Friday, March 18, 2011

The archaeology of snow

When the land has been covered by deep snow for one-third of the year, you start to forget what lies underneath. Reminders emerge during this transition season, when winter begins decaying under the strong sun that holds temperatures above freezing for a few hours, then a few days, finally evaporating the snowpack an inch -- or a foot -- at a time.

And so the discoveries begin. Oh my, there's the pile of lumber we ripped out of the house during remodeling, and didn't have time to de-nail and stack under cover before the snow came! And there's the jumbled stack of pine boughs, hastily picked up during a blowdown between big snow dumps #1 and #2.

Why, there's the corner of a big planter I shoved clear of the anticipated plow path, now protruding from the pushed pile that just days ago was impenetrable to shovels and ice picks, and long since immovable by the plow.

Oh wow, that lump is actually a parked car! And here's the layer of turds that accumulated when the turkey flock came through a month ago, along with a layer of saturated niger seed below the finch feeder. Over there, summer tires we didn't get stowed in time after rushing to mount snow tires on the cars.

Around the countryside, white depressions are turning milky blue as softening ice defines ponds, and runoff channels are carving through to the snow surface, churning and brown and filling the air with damp noise.

Now, and for days or weeks onward, snow-and-ice underfoot changes to ice-and-mud and back again, making for challenging walking and sometimes driving. The infamous "mud season" turns frost-heaved roads into quagmires that, instead of busting vehicle suspensions, suck vehicles down to their belly pans to the point they can't move.

Spring may be sloppy, but the excitement of rediscovery cancels out the hassle. We're all crossing our fingers against the chance of a late-season blizzard -- the biggest snow we've ever experienced occurred the last week of March some years ago, burying us in 5+ feet (on top of 3+ already on the ground) in 10 days.

And yet: When it finally went, it happened in less than a week. Through melting, sublimation, rain, and fog, winter's snow gives way in a wondrous hurry when Nature signals "It's time." Already, the bird population is changing, and I can almost hear bulbs stirring below ground. A week from now, the landscape is certain to look completely different. Will it be buried beneath a fresh white blanket? Or be a green-and-brown mess with shoots poking through?

Sunday, March 6, 2011


This afternoon we saw the coolest thing. We live near a river that runs alongside the main road then turns 90 degrees to plunge down a steep gorge, over which hangs a suspension footbridge on the Appalachian Trail and Long Trail where they run jointly throughVermont.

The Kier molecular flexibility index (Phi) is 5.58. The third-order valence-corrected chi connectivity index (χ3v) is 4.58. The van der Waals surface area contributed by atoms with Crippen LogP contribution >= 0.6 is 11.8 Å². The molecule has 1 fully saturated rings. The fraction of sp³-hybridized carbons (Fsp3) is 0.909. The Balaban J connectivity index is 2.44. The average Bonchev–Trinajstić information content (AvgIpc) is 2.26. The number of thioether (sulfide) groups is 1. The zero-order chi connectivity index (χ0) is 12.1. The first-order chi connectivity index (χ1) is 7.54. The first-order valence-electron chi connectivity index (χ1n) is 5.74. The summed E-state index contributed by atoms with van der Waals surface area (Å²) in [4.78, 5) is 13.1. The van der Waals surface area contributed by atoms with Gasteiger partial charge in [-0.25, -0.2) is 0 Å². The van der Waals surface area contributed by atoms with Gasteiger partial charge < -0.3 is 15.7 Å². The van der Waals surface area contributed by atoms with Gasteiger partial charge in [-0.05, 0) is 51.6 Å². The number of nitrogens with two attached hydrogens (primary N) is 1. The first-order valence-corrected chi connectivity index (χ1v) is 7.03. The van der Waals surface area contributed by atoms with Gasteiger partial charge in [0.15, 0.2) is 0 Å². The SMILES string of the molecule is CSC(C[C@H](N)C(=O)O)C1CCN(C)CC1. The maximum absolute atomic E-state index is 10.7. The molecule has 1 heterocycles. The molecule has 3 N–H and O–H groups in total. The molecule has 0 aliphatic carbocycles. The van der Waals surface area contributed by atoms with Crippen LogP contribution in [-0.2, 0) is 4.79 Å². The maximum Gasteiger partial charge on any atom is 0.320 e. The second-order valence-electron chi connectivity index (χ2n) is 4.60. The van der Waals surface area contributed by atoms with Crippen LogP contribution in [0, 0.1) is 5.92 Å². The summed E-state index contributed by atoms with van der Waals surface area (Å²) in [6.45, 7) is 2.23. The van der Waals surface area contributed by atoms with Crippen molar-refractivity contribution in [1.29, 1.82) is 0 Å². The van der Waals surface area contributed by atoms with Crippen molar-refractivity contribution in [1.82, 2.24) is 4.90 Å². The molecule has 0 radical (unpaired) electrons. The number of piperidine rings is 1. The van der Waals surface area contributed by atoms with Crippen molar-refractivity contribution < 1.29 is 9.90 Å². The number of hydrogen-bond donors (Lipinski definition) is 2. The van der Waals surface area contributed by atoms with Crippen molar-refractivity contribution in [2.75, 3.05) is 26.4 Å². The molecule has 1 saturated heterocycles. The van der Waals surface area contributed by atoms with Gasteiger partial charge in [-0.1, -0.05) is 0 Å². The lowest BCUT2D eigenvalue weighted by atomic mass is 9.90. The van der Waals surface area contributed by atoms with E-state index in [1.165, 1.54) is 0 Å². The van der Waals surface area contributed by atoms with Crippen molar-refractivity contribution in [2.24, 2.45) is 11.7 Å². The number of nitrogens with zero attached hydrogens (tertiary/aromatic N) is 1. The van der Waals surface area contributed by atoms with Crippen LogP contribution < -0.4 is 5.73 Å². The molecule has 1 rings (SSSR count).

In previous years, during spring thaw, we’ve visited this site and seen massive ice jumbles at the turn before the bridge, and wished we could see the power that creates it.

Today we finally did! Conditions have been right -- we’ve been scoping the river for days -- and this morning we went down to check progress. No, not ready yet, but break-up felt imminent. We decided to return after lunch.

At that point we donned our hardiest weather gear and went out into the rain. Temperatures were falling through the 30s. Crossing the bridge out of our village, we saw that we were too late: What had been an ice sheet with a channel snaking through it was now a bank-to-bank raging brown torrent. Damn!

Yet we continued the few miles to the gorge, thinking the spectacle would be worth it. En route, when the river came back into view, we noticed it was still iced over. Wait a minute -- we weren’t too late after all -- rather, we were running just ahead of the flood. Yes!

Within ten minutes, we were in position at the suspension bridge. Local people began arriving, saying their friends who live alongside the river had phoned. “It just passed the Ford dealership!” “It’s at the second Cuttingsville bridge!” And about 15 minutes later, a five-foot wall of ice-choked water roared into view and swung around the corner, packing the cove solid within seconds as it decimated the ice before us then raced under the bridge, filling the gorge to river height. The roar was so loud, punctuated by clunks, cracks, and rumbles, that we had to shout to hear each other standing shoulder to shoulder.

It reminded me of pyroclastic flows from volcanoes, and made us understand how people can be overtaken by flash floods and mudslides. For long minutes after the wall swept through, the river hurled ice floes into the air and busted them apart against boulders. Trees tore by like matchsticks. Gradually the ice chunks became smaller, the water browner, and its level sank back to seasonal norm, leaving scars and ice packs against and above the banks. On the drive home, we saw floes up to the shoulder of the roadway.

From door to door we spent a chilly and soggy hour. Arrived home just as the precipitation turned to freezing rain. Hubby got pictures plus a mini-movie, so we can relive the excitement and share with friends and family. It was a wonderful, surprising way to spend a winter afternoon!